Remember that 70% of Hokkaido’s electricity comes from fossil fuel electricity generation. For us in Hokkaido, purchasing an electric car doesn’t seem to be the eco-friendly choice right now – particularly considering we only use it on the weekends.

“No-emission” transport options in Hokkaido

So you’re living in or visiting Japan’s gem of the north, Hokkaido, and you want an eco-friendly transport option for your adventures, grocery shopping with the kids, or driving your clients around to the next powder stash. What are the options?


Electric cars are not terrible polluters. Particularly if you own your own home in Hokkaido, and can put solar panels on your roof, then you could well drive by sunlight. In this case, you’ve got the option of a few fully electric cars in Japan at the moment (see the list here), including the Nissan e-NV200 minivan. Plus, combining Japan government subsidies (400,000yen) and Sapporo City citizen subsidies (250,000yen), you can get up to 650,000yen (about $6,500) off the price of a new electric vehicle.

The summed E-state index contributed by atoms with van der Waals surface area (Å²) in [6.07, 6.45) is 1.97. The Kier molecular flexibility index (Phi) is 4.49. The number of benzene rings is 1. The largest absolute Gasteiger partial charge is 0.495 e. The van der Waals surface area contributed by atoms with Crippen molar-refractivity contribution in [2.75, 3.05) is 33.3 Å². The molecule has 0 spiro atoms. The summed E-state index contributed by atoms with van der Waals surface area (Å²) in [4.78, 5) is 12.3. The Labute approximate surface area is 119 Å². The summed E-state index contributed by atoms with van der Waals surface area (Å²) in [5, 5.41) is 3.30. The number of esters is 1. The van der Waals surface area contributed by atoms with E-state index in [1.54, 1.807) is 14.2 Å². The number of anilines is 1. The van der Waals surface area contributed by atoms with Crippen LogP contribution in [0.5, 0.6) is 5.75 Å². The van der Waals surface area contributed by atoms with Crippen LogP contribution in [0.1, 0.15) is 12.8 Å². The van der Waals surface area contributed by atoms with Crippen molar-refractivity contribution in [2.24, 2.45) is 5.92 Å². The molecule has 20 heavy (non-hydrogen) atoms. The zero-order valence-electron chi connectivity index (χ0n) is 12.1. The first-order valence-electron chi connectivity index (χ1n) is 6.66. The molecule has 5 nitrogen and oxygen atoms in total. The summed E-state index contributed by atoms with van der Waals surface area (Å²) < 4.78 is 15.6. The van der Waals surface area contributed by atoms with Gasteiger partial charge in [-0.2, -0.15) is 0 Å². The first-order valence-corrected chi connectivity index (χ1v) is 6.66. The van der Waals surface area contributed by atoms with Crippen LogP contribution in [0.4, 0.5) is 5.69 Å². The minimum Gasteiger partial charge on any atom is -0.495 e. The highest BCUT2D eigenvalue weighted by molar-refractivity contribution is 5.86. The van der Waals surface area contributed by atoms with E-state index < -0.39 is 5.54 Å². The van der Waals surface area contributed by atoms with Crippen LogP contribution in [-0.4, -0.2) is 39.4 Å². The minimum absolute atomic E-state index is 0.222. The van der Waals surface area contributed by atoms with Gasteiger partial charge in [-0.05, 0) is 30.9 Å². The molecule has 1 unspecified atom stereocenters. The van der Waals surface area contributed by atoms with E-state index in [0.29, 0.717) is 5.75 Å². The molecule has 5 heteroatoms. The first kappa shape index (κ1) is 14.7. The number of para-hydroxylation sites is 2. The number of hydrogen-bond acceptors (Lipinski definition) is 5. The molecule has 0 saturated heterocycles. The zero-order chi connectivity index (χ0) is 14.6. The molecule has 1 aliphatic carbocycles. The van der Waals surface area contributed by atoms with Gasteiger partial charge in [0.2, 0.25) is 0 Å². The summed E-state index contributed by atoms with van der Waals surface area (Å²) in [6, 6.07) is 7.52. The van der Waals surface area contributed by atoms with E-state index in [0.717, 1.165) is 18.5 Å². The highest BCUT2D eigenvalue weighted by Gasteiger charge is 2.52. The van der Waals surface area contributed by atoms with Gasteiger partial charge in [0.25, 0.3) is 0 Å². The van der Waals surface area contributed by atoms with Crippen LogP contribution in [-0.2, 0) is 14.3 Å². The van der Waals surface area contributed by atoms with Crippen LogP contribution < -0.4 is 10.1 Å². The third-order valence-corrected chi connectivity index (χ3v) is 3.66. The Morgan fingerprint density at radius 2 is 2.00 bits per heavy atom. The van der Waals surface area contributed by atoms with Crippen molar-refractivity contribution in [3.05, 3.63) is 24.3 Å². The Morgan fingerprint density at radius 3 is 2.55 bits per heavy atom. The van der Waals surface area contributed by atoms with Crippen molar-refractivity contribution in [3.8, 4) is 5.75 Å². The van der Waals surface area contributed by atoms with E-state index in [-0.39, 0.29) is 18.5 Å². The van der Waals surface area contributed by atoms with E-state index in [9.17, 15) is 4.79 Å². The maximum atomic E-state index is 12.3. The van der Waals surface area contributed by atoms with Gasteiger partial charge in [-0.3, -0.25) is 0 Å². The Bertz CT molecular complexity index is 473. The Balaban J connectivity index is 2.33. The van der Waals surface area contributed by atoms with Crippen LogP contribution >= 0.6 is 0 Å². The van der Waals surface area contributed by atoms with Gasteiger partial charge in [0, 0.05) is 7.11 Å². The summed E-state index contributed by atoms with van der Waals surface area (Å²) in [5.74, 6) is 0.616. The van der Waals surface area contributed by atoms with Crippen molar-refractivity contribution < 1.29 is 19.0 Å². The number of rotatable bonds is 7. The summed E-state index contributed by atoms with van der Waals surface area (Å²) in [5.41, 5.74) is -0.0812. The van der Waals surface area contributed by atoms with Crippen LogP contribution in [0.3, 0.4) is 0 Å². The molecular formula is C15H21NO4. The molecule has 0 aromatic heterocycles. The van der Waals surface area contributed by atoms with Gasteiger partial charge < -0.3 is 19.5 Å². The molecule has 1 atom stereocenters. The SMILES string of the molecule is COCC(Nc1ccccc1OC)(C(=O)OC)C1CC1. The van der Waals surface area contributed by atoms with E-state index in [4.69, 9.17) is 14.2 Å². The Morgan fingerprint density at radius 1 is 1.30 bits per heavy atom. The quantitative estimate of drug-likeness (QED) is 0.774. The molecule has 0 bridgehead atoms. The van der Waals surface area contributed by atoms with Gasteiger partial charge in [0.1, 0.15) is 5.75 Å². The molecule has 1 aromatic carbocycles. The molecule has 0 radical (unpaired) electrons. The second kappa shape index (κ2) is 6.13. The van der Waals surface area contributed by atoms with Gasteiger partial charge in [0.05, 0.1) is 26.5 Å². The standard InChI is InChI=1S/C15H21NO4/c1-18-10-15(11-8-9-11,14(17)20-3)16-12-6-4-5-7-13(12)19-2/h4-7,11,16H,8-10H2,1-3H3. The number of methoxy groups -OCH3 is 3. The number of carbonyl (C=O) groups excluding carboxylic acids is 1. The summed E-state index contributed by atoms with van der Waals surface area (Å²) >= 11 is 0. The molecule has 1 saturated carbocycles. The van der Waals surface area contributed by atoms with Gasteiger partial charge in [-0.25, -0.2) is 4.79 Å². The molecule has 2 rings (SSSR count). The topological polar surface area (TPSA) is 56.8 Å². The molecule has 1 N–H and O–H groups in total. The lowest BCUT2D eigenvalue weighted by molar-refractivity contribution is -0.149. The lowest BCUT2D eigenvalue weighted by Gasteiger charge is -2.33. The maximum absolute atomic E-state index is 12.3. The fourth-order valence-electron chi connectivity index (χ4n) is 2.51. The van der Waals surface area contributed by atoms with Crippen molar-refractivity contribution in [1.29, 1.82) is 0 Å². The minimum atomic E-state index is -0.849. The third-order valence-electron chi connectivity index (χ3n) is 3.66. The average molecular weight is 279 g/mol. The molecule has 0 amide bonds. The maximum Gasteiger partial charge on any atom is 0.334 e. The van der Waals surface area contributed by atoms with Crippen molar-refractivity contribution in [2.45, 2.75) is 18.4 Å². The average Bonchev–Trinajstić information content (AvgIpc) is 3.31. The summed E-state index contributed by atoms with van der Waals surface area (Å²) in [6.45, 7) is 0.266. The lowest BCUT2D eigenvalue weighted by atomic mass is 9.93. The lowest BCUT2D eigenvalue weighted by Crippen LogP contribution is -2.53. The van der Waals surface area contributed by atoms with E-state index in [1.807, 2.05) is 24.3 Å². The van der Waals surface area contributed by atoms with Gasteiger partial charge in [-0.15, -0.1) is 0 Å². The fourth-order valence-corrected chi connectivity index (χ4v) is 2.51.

Speaking of subsidies, if you buy a hydrogen fuel-cell car in Japan, buyers can get up to 2,500,000yen ($25,000) off the purchase price, using government subsidies. You’d hope so, as a Honda Clarity fuel cell car will set you back 7,800,000yen. Hydrogen fuel cell cars are by far the least carbon-emitting, even when taking into account the fact that most hydrogen in Japan is produced using electricity that is generated using some degree of fossil fuels. However, as of 2019, there’s only two hydrogen fueling stations in Hokkaido – one in Sapporo and one in Muroran. The Honda Clarity has a range of 750km (with no Canadian canoes strapped to the roof), so that’s not far enough with only two refueling stations.